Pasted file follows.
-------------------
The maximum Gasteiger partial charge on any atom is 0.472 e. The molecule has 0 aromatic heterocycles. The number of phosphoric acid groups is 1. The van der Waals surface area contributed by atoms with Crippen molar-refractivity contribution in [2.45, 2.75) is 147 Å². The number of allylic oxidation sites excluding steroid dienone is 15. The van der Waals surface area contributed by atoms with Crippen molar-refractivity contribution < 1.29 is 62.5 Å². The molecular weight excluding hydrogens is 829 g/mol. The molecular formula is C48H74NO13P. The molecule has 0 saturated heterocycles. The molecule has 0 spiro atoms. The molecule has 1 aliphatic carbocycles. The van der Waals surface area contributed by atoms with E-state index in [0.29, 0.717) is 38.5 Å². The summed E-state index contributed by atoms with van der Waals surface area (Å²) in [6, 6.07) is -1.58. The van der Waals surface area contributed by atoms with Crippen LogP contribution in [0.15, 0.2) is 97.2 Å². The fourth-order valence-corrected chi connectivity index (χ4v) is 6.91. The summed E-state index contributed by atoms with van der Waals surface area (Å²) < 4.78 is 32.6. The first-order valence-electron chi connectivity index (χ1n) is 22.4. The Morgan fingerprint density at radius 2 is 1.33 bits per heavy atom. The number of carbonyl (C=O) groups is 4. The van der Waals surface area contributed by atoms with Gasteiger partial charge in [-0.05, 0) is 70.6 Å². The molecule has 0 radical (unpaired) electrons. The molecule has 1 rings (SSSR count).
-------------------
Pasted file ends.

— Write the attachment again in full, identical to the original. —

The maximum Gasteiger partial charge on any atom is 0.472 e. The molecule has 0 aromatic heterocycles. The number of phosphoric acid groups is 1. The van der Waals surface area contributed by atoms with Crippen molar-refractivity contribution in [2.45, 2.75) is 147 Å². The number of allylic oxidation sites excluding steroid dienone is 15. The van der Waals surface area contributed by atoms with Crippen molar-refractivity contribution < 1.29 is 62.5 Å². The molecular weight excluding hydrogens is 829 g/mol. The molecular formula is C48H74NO13P. The molecule has 0 saturated heterocycles. The molecule has 0 spiro atoms. The molecule has 1 aliphatic carbocycles. The van der Waals surface area contributed by atoms with E-state index in [0.29, 0.717) is 38.5 Å². The summed E-state index contributed by atoms with van der Waals surface area (Å²) in [6, 6.07) is -1.58. The van der Waals surface area contributed by atoms with Crippen LogP contribution in [0.15, 0.2) is 97.2 Å². The fourth-order valence-corrected chi connectivity index (χ4v) is 6.91. The summed E-state index contributed by atoms with van der Waals surface area (Å²) < 4.78 is 32.6. The first-order valence-electron chi connectivity index (χ1n) is 22.4. The Morgan fingerprint density at radius 2 is 1.33 bits per heavy atom. The number of carbonyl (C=O) groups is 4. The van der Waals surface area contributed by atoms with Gasteiger partial charge in [-0.05, 0) is 70.6 Å². The molecule has 0 radical (unpaired) electrons. The molecule has 1 rings (SSSR count).